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Can Anyone be an Expert Skier?

post #1 of 102
Thread Starter 

Consider this a counterpart to the Expert Skiing thread. I admit I didn't read the whole thing, but I got the gist of it, and it made me wonder what it would take to become an expert skier and if anyone can really and truly, be the "real deal" as a skier. 

 

I mean, can anyone become a prima ballerina, opera diva, virtuoso violinist or is there something needed beyond liberal application of appropriate training, fitness, and practice? Is the old saw about how one gets to Carnegie Hall misleading--since surely it takes more than practice, practice, practice to get there? 

 

Of course, I'm talking about an innate quality--call it "athleticism"--that a person is either born with or not. Can the lack of it be overcome by focusing really diligently on the other stuff? 

 

Whether anyone can be an expert skier or not, certainly anyone can try to be an expert skier. If a person is not particularly gifted athletically, what would they need to have or do -- in abundance, I would guess -- to reach that goal?

 

Regardless of innate gifts, do all experts follow a similar path to get there?

 

If you knew what it *really* takes to be an expert skier, would you choose it? This clip of the late Doug Coombs from the film Steep perfectly exemplifies for me what it is to be an expert skier. This is not what most of us can ever do, but certainly we can aspire to achieve some approximation of this. I'm interested in your thoughts about this.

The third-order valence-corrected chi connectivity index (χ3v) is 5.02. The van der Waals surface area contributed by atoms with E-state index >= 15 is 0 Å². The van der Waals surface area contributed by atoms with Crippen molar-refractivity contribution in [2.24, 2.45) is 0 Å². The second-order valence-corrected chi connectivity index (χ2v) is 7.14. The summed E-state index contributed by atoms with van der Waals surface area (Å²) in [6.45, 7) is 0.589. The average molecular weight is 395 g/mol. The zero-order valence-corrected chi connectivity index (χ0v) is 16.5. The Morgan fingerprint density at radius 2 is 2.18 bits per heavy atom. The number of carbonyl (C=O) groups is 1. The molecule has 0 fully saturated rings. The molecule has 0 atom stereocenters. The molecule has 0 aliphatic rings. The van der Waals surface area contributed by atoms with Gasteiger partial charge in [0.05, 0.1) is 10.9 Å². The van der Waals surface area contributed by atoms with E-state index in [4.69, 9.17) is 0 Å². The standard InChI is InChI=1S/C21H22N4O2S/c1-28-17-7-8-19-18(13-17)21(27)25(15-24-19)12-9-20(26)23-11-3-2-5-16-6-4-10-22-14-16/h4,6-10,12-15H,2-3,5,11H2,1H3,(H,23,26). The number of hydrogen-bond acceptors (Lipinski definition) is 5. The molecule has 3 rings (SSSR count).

post #2 of 102

 

Quote:
 "athleticism"--that a person is either born with or not

 

This is a crock of shit, and an excuse to not excell at anything. You get back in skill the amount of dedication you are willing to put into some thing. It takes huge effort and time spent. People make excuses. I wish I can do this and that. It's as simple as doing it and stopping the excuses. It's either your lifestyle or it's not. If it is then you will be better, if it's not, then you won't get there.

post #3 of 102

I wouldn't go so far as to say anyone, but I would say the vast majority of people could become experts.

 

I've seen supposedly uncoordinated, nonathletic,  spastic people develop amazing athletic skill through just a few years martial arts training.  Some folks don't do well at athletics because they don't practice their athletic skills, because they don't do well; it's a vicious circle.  Given enough encouragement to practice, they too can become good athletes, maybe not top 10 in the world, but good.

post #4 of 102
Quote:
Originally Posted by nolo View Post

Consider this a counterpart to the Expert Skiing thread. I admit I didn't read the whole thing, but I got the gist of it, and it made me wonder what it would take to become an expert skier and if anyone can really and truly, be the "real deal" as a skier. 

 

I mean, can anyone become a prima ballerina, opera diva, virtuoso violinist or is there something needed beyond liberal application of appropriate training, fitness, and practice? Is the old saw about how one gets to Carnegie Hall misleading--since surely it takes more than practice, practice, practice to get there? 

 

Of course, I'm talking about an innate quality--call it "athleticism"--that a person is either born with or not. Can the lack of it be overcome by focusing really diligently on the other stuff? 

 

Whether anyone can be an expert skier or not, certainly anyone can try to be an expert skier. If a person is not particularly gifted athletically, what would they need to have or do -- in abundance, I would guess -- to reach that goal?

 

Regardless of innate gifts, do all experts follow a similar path to get there?

 

If you knew what it *really* takes to be an expert skier, would you choose it? This clip of the late Doug Coombs from the film Steep perfectly exemplifies for me what it is to be an expert skier. This is not what most of us can ever do, but certainly we can aspire to achieve some approximation of this. I'm interested in your thoughts about this.